Russell Wilson

157

28.43

36

22.93

53.50

29

18.47

23

14.65

21

13.38

Andrew Luck

176

24.35

63

35.80

59.09

41

23.30

24

13.64

7

3.98

Luck is at a disadvantage here, often having to go a long field without the same caliber of running game the other two quarterbacks had. That can help explain his 730 drop backs, which is the third-highest season total in NFL history.

Based on the playoff research, teams start around 14 percent of their drives in opponent territory. For Luck it was just 3.98 percent of the Colts’ drives this season for a grand total of seven times.

Wilson had triple the amount, which speaks to the value of having a No. 1 scoring defense that can get stops and start an offense in better position.

Griffin is in between the two in field position, but he had four drives start inside the opponent’s 15-yard line, which led to three touchdowns and a field goal. The three touchdowns were drives of 3-9 yards. Wilson had two such drives (two field goals), while Luck never started any better than his opponent’s 28 (a field goal against the Titans) all season.

However, it is not as though Griffin and Wilson were not capable of leading long drives. Here is a breakdown of points per drive based on starting field position, first in a table and followed by a chart.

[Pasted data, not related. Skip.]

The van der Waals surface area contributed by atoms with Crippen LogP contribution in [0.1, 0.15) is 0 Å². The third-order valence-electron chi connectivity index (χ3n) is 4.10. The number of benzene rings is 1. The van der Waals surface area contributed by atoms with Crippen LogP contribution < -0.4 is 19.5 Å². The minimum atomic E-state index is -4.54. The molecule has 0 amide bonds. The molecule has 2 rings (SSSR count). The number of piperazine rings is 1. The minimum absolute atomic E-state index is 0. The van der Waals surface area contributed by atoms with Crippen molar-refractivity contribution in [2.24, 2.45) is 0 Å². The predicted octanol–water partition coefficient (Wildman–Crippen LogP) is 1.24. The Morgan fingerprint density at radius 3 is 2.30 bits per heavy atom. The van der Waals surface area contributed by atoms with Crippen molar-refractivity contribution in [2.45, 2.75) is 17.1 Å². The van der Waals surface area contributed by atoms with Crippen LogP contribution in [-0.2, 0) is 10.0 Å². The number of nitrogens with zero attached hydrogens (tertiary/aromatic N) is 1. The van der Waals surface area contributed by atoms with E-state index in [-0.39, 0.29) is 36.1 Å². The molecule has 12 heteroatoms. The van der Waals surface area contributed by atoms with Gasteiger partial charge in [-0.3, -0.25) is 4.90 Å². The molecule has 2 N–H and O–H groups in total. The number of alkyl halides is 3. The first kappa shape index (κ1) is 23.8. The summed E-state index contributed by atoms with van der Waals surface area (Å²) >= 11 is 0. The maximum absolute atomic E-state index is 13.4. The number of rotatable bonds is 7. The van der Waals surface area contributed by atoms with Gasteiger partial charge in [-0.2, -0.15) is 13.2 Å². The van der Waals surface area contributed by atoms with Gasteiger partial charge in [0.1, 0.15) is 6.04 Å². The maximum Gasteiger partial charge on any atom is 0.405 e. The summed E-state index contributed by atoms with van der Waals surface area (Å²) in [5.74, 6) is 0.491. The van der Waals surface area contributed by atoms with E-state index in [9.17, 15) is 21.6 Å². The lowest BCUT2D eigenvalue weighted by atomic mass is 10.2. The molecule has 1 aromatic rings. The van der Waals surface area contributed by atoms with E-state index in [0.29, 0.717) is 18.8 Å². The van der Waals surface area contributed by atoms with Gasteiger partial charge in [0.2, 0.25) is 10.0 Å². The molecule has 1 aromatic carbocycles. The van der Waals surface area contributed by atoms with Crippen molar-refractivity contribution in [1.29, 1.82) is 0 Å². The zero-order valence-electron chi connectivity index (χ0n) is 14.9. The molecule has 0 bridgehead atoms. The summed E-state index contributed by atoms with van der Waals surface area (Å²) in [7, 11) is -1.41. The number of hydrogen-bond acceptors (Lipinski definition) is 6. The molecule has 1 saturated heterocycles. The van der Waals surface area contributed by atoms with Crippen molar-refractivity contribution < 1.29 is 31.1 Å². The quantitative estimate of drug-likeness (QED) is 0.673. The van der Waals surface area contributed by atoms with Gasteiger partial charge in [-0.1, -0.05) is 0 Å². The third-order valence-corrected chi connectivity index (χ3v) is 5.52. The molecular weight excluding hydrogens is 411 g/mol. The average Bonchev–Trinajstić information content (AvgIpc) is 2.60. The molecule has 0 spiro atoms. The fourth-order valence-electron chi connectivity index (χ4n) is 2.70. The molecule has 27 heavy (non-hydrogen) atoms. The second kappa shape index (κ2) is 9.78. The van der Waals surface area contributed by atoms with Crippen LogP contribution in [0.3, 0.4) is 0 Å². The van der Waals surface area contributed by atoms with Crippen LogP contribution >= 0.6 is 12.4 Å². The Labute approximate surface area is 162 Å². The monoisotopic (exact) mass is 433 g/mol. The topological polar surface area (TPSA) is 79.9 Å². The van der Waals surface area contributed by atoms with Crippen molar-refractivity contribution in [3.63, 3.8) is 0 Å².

Points per Drive - Starting Field Position Splits

Quarterback

Andrew Luck

Robert Griffin III

Russell Wilson

Own 1-9

0.25

1.44

1.54

Own 10-19

1.59

2.16

2.26

Own 20

1.84

1.85

1.19

Own 21-35

2.05

2.03

2.34

Own 36-49

1.79

2.35

2.65

Opp. 50+

3.29

5.06

4.10

Opp. 20+

N/A

6.00

4.40

 

Touchdown drives

The next table looks at the touchdown drives the quarterbacks led. It is sorted by the Avg. Yds, or average length of the drive. ScoMg is the average scoring margin when the touchdown drive started. Then the distances are broken down by 70+, 80+ and 90+ for long drives, then <50 and <20 are in the opponent’s territory and red zone.

QB

TD

Avg. Yds

ScoMg

70+

%

80+

%

90+

%

<50

%

<20

%

Andrew Luck

34

73.3

-4.79

26

76.5

18

52.9

0

0.0

2

5.9

0

0.0

Russell Wilson

42

66.9

4.05

24

57.1

18

42.9

4

9.5

9

21.4

1

2.4

Robert Griffin III

42

66.8

1.07

28

66.7

22

52.4

3

7.1

9

21.4

3

7.1